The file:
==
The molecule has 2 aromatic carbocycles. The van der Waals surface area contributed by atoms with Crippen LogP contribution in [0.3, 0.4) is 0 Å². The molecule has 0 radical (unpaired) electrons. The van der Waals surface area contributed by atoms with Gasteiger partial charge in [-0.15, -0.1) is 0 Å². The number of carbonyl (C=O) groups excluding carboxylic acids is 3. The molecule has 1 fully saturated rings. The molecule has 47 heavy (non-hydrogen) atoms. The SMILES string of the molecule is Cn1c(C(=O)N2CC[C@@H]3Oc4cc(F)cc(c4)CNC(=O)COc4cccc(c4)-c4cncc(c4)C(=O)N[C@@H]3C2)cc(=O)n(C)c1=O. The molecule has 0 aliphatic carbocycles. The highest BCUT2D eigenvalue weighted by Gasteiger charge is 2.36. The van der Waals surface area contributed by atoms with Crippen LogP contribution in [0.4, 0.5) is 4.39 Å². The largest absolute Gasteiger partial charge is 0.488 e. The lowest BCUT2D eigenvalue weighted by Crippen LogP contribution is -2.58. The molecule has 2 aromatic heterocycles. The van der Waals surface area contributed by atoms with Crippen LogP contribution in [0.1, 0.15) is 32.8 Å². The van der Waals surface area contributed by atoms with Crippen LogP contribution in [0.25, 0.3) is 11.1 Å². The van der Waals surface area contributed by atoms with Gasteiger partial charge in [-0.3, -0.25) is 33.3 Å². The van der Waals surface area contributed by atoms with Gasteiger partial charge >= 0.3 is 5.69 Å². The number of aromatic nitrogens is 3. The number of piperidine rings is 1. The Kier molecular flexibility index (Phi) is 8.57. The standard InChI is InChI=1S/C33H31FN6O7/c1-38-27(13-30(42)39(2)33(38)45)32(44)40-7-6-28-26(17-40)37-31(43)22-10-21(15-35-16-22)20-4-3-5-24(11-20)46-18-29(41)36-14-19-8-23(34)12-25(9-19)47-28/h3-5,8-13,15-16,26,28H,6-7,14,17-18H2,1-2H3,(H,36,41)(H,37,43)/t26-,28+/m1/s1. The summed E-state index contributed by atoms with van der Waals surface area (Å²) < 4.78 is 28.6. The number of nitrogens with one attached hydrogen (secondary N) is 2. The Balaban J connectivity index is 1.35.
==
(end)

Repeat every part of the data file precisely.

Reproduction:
The molecule has 2 aromatic carbocycles. The van der Waals surface area contributed by atoms with Crippen LogP contribution in [0.3, 0.4) is 0 Å². The molecule has 0 radical (unpaired) electrons. The van der Waals surface area contributed by atoms with Gasteiger partial charge in [-0.15, -0.1) is 0 Å². The number of carbonyl (C=O) groups excluding carboxylic acids is 3. The molecule has 1 fully saturated rings. The molecule has 47 heavy (non-hydrogen) atoms. The SMILES string of the molecule is Cn1c(C(=O)N2CC[C@@H]3Oc4cc(F)cc(c4)CNC(=O)COc4cccc(c4)-c4cncc(c4)C(=O)N[C@@H]3C2)cc(=O)n(C)c1=O. The molecule has 0 aliphatic carbocycles. The highest BCUT2D eigenvalue weighted by Gasteiger charge is 2.36. The van der Waals surface area contributed by atoms with Crippen LogP contribution in [0.4, 0.5) is 4.39 Å². The largest absolute Gasteiger partial charge is 0.488 e. The lowest BCUT2D eigenvalue weighted by Crippen LogP contribution is -2.58. The molecule has 2 aromatic heterocycles. The van der Waals surface area contributed by atoms with Crippen LogP contribution in [0.1, 0.15) is 32.8 Å². The van der Waals surface area contributed by atoms with Crippen LogP contribution in [0.25, 0.3) is 11.1 Å². The van der Waals surface area contributed by atoms with Gasteiger partial charge in [-0.3, -0.25) is 33.3 Å². The van der Waals surface area contributed by atoms with Gasteiger partial charge >= 0.3 is 5.69 Å². The number of aromatic nitrogens is 3. The number of piperidine rings is 1. The Kier molecular flexibility index (Phi) is 8.57. The standard InChI is InChI=1S/C33H31FN6O7/c1-38-27(13-30(42)39(2)33(38)45)32(44)40-7-6-28-26(17-40)37-31(43)22-10-21(15-35-16-22)20-4-3-5-24(11-20)46-18-29(41)36-14-19-8-23(34)12-25(9-19)47-28/h3-5,8-13,15-16,26,28H,6-7,14,17-18H2,1-2H3,(H,36,41)(H,37,43)/t26-,28+/m1/s1. The summed E-state index contributed by atoms with van der Waals surface area (Å²) < 4.78 is 28.6. The number of nitrogens with one attached hydrogen (secondary N) is 2. The Balaban J connectivity index is 1.35.